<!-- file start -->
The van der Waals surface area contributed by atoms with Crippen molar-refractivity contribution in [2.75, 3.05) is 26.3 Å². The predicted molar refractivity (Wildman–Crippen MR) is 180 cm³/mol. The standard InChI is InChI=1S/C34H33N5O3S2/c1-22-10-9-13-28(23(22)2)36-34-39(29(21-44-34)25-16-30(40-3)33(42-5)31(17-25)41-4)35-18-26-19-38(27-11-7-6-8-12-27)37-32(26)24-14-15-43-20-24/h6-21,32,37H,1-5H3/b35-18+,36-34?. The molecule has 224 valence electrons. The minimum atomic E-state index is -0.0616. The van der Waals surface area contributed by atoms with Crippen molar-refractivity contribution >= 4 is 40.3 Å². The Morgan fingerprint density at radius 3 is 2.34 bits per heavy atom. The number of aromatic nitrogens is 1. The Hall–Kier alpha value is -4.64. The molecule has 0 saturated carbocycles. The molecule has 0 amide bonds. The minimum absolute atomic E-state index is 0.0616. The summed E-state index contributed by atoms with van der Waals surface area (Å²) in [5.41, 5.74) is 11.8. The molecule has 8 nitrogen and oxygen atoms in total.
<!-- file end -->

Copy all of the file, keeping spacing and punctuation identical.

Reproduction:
The van der Waals surface area contributed by atoms with Crippen molar-refractivity contribution in [2.75, 3.05) is 26.3 Å². The predicted molar refractivity (Wildman–Crippen MR) is 180 cm³/mol. The standard InChI is InChI=1S/C34H33N5O3S2/c1-22-10-9-13-28(23(22)2)36-34-39(29(21-44-34)25-16-30(40-3)33(42-5)31(17-25)41-4)35-18-26-19-38(27-11-7-6-8-12-27)37-32(26)24-14-15-43-20-24/h6-21,32,37H,1-5H3/b35-18+,36-34?. The molecule has 224 valence electrons. The minimum atomic E-state index is -0.0616. The van der Waals surface area contributed by atoms with Crippen molar-refractivity contribution >= 4 is 40.3 Å². The Morgan fingerprint density at radius 3 is 2.34 bits per heavy atom. The number of aromatic nitrogens is 1. The Hall–Kier alpha value is -4.64. The molecule has 0 saturated carbocycles. The molecule has 0 amide bonds. The minimum absolute atomic E-state index is 0.0616. The summed E-state index contributed by atoms with van der Waals surface area (Å²) in [5.41, 5.74) is 11.8. The molecule has 8 nitrogen and oxygen atoms in total.